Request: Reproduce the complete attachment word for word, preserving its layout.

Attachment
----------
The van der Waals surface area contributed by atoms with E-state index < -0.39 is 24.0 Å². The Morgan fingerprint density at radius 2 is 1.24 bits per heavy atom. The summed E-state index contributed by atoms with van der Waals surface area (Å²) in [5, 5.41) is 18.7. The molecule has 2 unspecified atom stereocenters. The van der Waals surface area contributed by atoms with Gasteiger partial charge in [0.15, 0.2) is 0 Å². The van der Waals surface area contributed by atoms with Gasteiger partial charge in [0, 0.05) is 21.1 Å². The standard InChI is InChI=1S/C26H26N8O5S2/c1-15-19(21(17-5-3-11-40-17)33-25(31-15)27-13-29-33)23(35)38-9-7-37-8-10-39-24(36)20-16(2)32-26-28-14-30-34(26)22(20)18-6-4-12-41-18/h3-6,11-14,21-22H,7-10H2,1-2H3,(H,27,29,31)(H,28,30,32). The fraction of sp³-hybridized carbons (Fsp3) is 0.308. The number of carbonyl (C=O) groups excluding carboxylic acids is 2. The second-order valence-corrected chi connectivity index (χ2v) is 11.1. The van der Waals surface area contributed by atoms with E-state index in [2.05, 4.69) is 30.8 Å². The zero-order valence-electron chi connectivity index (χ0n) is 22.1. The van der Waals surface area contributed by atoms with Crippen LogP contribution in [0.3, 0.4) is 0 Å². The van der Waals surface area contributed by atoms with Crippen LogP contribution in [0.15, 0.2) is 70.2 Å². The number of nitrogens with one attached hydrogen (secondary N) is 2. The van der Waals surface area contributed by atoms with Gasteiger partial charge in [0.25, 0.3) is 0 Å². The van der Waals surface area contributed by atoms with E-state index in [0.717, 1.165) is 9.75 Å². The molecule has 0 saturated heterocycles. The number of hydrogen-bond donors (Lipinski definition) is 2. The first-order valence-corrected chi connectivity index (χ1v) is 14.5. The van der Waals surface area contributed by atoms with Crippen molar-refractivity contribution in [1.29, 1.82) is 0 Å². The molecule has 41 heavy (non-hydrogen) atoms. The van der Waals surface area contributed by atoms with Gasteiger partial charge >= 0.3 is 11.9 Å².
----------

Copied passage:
The van der Waals surface area contributed by atoms with E-state index < -0.39 is 24.0 Å². The Morgan fingerprint density at radius 2 is 1.24 bits per heavy atom. The summed E-state index contributed by atoms with van der Waals surface area (Å²) in [5, 5.41) is 18.7. The molecule has 2 unspecified atom stereocenters. The van der Waals surface area contributed by atoms with Gasteiger partial charge in [0.15, 0.2) is 0 Å². The van der Waals surface area contributed by atoms with Gasteiger partial charge in [0, 0.05) is 21.1 Å². The standard InChI is InChI=1S/C26H26N8O5S2/c1-15-19(21(17-5-3-11-40-17)33-25(31-15)27-13-29-33)23(35)38-9-7-37-8-10-39-24(36)20-16(2)32-26-28-14-30-34(26)22(20)18-6-4-12-41-18/h3-6,11-14,21-22H,7-10H2,1-2H3,(H,27,29,31)(H,28,30,32). The fraction of sp³-hybridized carbons (Fsp3) is 0.308. The number of carbonyl (C=O) groups excluding carboxylic acids is 2. The second-order valence-corrected chi connectivity index (χ2v) is 11.1. The van der Waals surface area contributed by atoms with E-state index in [2.05, 4.69) is 30.8 Å². The zero-order valence-electron chi connectivity index (χ0n) is 22.1. The van der Waals surface area contributed by atoms with Crippen LogP contribution in [0.3, 0.4) is 0 Å². The van der Waals surface area contributed by atoms with Crippen LogP contribution in [0.15, 0.2) is 70.2 Å². The number of nitrogens with one attached hydrogen (secondary N) is 2. The van der Waals surface area contributed by atoms with Gasteiger partial charge in [0.25, 0.3) is 0 Å². The van der Waals surface area contributed by atoms with E-state index in [0.717, 1.165) is 9.75 Å². The molecule has 0 saturated heterocycles. The number of hydrogen-bond donors (Lipinski definition) is 2. The first-order valence-corrected chi connectivity index (χ1v) is 14.5. The van der Waals surface area contributed by atoms with Crippen molar-refractivity contribution in [1.29, 1.82) is 0 Å². The molecule has 41 heavy (non-hydrogen) atoms. The van der Waals surface area contributed by atoms with Gasteiger partial charge >= 0.3 is 11.9 Å².